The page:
Wouldn't go to the shower, but as a gift I'd give her all the paperwork and some money for adoption.  Actually, I know so many people who'd gladly give her the thousands she'd need for the process, plus medical care and a help getting her into college, she'd have her pick.

She, the baby and the infertile couple will be eternally grateful.

ankle... anklebitr

Thank you usmom, for sharing your story.  I remember being in middle school, nearly 20 years ago, and a few classmates were pregnant.  It is a 'problem' that is not new and not going away anytime soon.  Heck, when I was in elementary school, I remember a friend talking about  having sex with an older boy.  Child pregnancy is a multifaceted issue.  With 12-14 year olds; is it two children of the same age experimenting with their new found sexual urges or is it a young girl being taken advantage of by a pervert?

If it was my daughter (the 9 year old, not the pregnant one).  I would use the situation to discuss the results of being sexually active.  And also to discuss the options available and choices one has to make (hopefully with the help of family.) 

hotic... hoticedcoffee

Well said, NooYawka! 

I don't understand the idea that a shower needs to happen in order to supply the mom with stuff her parents can't afford.  If you can't afford the all the "stuff", you can't afford the child.  So on top of celebrating poor decision making, the shower also teaches that you don't have to take fiscal responsibility for your actions.

usmom3 usmom3

hoticedcoffee with that mentality the world would be so under populated that we would be a species on the verge of extinction because most people can't afford the children they have! Even if I had been older & had a great income I still wouldn't have been able to afford him because he has a heart condition that required surgery before his 1st birthday & it still is a problem to this day with him needing medication & some time in the next year another surgery & on top of all that he has Autism! The only way I could afford him is if I had the kind of money that only a small percentage of Americans can afford!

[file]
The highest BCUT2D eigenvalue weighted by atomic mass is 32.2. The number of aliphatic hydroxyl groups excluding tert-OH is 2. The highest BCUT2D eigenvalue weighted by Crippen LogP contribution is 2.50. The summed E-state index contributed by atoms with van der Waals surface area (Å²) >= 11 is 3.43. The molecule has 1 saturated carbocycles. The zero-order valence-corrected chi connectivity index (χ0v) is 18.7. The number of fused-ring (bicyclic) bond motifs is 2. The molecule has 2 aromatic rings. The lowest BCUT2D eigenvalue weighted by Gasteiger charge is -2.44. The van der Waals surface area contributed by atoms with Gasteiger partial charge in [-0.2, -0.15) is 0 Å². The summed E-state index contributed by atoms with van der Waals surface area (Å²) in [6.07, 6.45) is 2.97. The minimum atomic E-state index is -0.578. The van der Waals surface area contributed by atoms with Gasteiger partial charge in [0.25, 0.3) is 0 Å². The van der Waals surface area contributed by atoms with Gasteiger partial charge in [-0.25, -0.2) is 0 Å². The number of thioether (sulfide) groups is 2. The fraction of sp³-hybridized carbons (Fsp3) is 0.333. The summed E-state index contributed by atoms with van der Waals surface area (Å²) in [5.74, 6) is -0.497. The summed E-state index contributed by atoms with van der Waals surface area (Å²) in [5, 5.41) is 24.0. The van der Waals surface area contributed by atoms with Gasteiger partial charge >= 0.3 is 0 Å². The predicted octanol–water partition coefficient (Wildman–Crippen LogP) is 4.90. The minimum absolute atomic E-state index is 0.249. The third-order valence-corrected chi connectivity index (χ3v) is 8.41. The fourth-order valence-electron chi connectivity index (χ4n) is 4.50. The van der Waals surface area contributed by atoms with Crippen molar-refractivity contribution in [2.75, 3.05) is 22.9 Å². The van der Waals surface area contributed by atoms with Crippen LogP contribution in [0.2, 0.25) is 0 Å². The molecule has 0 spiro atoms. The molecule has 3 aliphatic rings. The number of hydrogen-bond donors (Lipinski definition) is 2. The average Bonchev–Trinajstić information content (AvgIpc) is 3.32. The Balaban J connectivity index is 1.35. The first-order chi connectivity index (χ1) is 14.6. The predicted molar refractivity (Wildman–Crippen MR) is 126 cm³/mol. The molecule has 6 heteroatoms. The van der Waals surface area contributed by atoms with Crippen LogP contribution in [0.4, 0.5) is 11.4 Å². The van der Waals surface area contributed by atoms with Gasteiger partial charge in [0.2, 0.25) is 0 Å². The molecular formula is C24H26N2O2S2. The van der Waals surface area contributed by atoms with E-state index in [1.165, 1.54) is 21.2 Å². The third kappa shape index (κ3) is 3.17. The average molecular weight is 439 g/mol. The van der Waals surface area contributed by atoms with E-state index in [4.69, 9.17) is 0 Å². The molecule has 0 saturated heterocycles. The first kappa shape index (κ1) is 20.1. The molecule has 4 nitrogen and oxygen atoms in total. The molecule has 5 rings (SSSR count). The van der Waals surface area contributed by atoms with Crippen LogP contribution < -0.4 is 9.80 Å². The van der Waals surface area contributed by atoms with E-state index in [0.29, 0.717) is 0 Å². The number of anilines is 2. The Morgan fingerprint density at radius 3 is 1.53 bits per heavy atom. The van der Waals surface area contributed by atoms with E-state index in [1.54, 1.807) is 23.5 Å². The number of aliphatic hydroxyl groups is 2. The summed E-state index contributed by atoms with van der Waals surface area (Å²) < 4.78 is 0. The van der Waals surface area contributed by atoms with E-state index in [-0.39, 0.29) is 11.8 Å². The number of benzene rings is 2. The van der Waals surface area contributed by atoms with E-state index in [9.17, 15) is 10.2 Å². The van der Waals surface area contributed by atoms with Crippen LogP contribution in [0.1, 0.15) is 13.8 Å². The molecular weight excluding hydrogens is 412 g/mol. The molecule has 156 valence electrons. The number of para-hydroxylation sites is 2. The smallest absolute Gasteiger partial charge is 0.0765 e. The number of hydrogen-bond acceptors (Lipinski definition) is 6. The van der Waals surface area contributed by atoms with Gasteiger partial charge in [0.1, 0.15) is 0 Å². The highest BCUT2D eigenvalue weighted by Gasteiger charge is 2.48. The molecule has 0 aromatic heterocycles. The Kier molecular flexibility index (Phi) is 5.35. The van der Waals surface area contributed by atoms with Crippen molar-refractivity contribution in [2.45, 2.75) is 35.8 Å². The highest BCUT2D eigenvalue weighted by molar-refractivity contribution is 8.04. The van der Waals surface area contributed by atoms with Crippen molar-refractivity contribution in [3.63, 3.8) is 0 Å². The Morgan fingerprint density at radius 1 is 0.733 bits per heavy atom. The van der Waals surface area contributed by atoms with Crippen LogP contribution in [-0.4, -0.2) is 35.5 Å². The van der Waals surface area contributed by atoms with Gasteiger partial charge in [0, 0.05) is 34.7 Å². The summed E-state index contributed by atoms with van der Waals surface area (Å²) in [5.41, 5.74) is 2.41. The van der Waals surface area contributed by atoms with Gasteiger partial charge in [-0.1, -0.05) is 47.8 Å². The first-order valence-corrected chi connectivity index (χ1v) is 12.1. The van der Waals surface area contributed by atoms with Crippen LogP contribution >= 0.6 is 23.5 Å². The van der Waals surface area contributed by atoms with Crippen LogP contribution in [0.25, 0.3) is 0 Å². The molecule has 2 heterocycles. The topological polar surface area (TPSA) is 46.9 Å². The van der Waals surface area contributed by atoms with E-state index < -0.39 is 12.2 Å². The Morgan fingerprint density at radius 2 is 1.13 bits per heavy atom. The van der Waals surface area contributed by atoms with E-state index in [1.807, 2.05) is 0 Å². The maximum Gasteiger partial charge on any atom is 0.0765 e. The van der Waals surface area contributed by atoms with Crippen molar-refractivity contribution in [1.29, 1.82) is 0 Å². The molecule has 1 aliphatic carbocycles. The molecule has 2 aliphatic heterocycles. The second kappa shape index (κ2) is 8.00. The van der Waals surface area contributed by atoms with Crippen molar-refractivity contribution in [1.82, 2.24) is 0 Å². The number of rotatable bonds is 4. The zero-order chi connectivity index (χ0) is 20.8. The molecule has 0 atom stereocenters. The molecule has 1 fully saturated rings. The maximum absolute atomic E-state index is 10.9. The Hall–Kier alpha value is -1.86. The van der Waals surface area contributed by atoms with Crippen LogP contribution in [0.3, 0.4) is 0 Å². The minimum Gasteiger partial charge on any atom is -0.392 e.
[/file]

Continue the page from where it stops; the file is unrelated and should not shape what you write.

hotic... hoticedcoffee

usmom3, your sitution is hardly the norm.  I disagree that "most people can't afford the children they have".  Many, many people - the majority, I would guess, certainly can afford their *children*.  I can, and we're a one-income family living in a 'expensive' area of the country, and I too have an autistic child.  When I say "afford", I mean keeping the child fed, clothed, sheltered and healthy.  What most people can't afford are their lifestyles and egos. 

Though I do stand by my statement that if one finds themselves a situation where one is going to bring a life into the world that they are not financially able to take care of, they shouldn't forge ahead with the expectation that other people are going to close the gap.  I hardly think that means the end of humanity.

1-10 of 18 comments 12 Last